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In-Situ Planetary Exploration Systems
In-situ planetary exploration systems enable planetary and small-body surface, subsurface, and atmosphere exploration leading to sample acquisition, retrieval, and return to Earth.
A new epoch in robotic exploration of the solar system has opened and its promise of new and unexpected findings beckons us forward. The Mars Pathfinder and Mars Exploration Rover missions enticed us with their exotic findings and observations. Yet these missions, novel and exciting as they are, mark only the beginning of this new era of detailed, in-situ exploration of Earth’s planetary neighbors.
The next generation of scientific missions to Mars and other bodies in the solar system requires technology advances in five key areas:
Entry, descent, and landing (EDL): Developments in this area are necessary to extend current capabilities to larger scales, higher speeds, greater precision, and higher unit loads for Mars entry, and to develop capabilities for higher-density atmospheres like Venus and Titan while providing greatly improved landing precision.
Mobility: Advances here would extend existing capabilities to yield rovers with greater range and speed and develop capabilities to explore through the atmosphere and beneath oceans.
Sample acquisition and handling: Necessary to improve and extend existing capabilities to obtain and dexterously manipulate subsurface and surface samples.
Autonomous orbiting sample retrieval and capture: Advancements in technology would create the capabilities necessary to return a sample from Mars to Earth.
Planetary protection: This area of technology could enable uncompromised and safe exploration of planetary bodies in our solar system that may harbor life. Gathering in-situ scientific observations and data would require increasingly capable spacecraft, planetary landers and rovers. These vehicles would be more massive than those of today. Earth’s atmosphere and atmospheric drag limit the diameter of launch vehicles, which in turn would limit the diameter of entry heat shields for planetary spacecraft designed to land. The continually increasing mass of planetary landers increases the per-unit-area heat load and force borne by heat shields and parachutes. The dense atmospheres and higher entry velocities at bodies like Titan and Venus would exacerbate these effects and heighten the need for technology advances to provide mission-critical capabilities.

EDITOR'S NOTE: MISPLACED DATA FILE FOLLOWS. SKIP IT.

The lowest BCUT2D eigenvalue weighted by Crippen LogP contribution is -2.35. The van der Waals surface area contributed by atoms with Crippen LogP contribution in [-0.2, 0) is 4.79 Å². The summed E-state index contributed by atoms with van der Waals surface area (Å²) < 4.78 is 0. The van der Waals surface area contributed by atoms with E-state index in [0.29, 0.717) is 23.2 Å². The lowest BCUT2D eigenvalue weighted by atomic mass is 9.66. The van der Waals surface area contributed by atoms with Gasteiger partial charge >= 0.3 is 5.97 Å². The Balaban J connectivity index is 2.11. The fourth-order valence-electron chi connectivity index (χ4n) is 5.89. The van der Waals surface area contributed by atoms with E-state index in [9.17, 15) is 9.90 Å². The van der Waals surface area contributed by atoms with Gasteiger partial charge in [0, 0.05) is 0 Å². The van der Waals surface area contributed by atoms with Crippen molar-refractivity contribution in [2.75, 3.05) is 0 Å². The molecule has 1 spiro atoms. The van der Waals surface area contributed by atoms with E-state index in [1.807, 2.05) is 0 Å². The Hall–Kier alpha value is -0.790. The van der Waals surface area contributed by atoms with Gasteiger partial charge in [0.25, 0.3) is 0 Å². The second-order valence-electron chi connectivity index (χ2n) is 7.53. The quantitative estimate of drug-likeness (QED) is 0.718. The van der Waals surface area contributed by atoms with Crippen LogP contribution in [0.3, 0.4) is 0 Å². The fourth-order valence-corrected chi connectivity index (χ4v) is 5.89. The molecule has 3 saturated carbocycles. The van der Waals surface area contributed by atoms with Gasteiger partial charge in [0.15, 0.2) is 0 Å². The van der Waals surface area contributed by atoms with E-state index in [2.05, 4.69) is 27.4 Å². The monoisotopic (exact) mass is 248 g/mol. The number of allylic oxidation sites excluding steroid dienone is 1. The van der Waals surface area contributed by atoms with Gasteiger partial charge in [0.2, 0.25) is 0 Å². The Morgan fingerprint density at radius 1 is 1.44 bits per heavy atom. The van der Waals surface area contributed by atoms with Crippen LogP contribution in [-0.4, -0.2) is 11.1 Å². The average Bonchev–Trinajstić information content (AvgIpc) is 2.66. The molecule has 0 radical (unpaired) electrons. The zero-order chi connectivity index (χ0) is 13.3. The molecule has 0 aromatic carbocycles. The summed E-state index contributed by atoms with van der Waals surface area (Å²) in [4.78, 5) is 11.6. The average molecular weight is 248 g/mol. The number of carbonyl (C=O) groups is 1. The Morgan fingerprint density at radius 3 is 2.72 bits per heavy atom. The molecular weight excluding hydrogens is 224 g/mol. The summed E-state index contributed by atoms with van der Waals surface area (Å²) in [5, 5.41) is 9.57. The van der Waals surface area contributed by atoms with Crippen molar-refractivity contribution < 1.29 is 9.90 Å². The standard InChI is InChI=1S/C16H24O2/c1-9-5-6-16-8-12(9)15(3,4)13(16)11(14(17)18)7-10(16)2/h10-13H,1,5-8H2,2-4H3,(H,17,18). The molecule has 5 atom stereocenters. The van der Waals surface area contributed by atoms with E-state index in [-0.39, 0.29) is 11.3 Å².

The most compelling scientific questions often require investigations of sites on the planet that are inhospitable to a safe landing. As a result, rovers that are more capable in every way are needed to go farther, more rapidly and must do so autonomously, while requiring less power. On some bodies, these requirements might result in the use of lighter-than-air (buoyant) vehicles, penetrators, or submersibles instead of rovers. Once the rover reaches a scientifically interesting site, it must be able to obtain a specified sample and to prepare and present that sample for scientific analysis.
In addition to substantial technology advances needed in the areas of EDL, mobility, and sample acquisition and handling, we must develop the capabilities that would enable the spacecraft system to detect a sample-bearing canister in space, to rendezvous with that canister, to transfer that sample to an Earth-return vehicle, and to return to Earth. This would require significant technology advances in a wide spectrum of disciplines. Any mission that would enter and operate within the atmosphere or on the surface of the solar system’s extraterrestrial bodies must protect that body from biological contamination by the visitor from Earth. Therefore, spacecraft must be designed with sterilization-related requirements in mind. To do so, improved sterilization capabilities drawn from the planetary-protection discipline are necessary to meet these requirements affordably and practically.
In the future, more demanding missions would require more capable onboard planning and data analysis, not only to permit distant missions to be productive despite lengthy round-trip flight times but also to provide the ability to take advantage of unanticipated or variable events of scientific interest. The issues associated with advancing autonomy technology are critical to in-situ planetary exploration.
Current Research Areas
In-situ planetary exploration would be enabled by a set of capabilities that are key to future planetary exploration, whether at the outer planets, Mars, or Venus. Validating these capabilities and making them available to planetary missions will be both technically difficult and time consuming, and will require a thoughtful, long-term, sustained, and focused effort.
The full-scale metallized balloon, produced by ILC Dover, could be used today for operation in the Earthlike temperatures found at 55 km altitude in Venus’ atmosphere for mid-altitude exploration of the planet’s surface.
Entry, Descent, and Landing (EDL)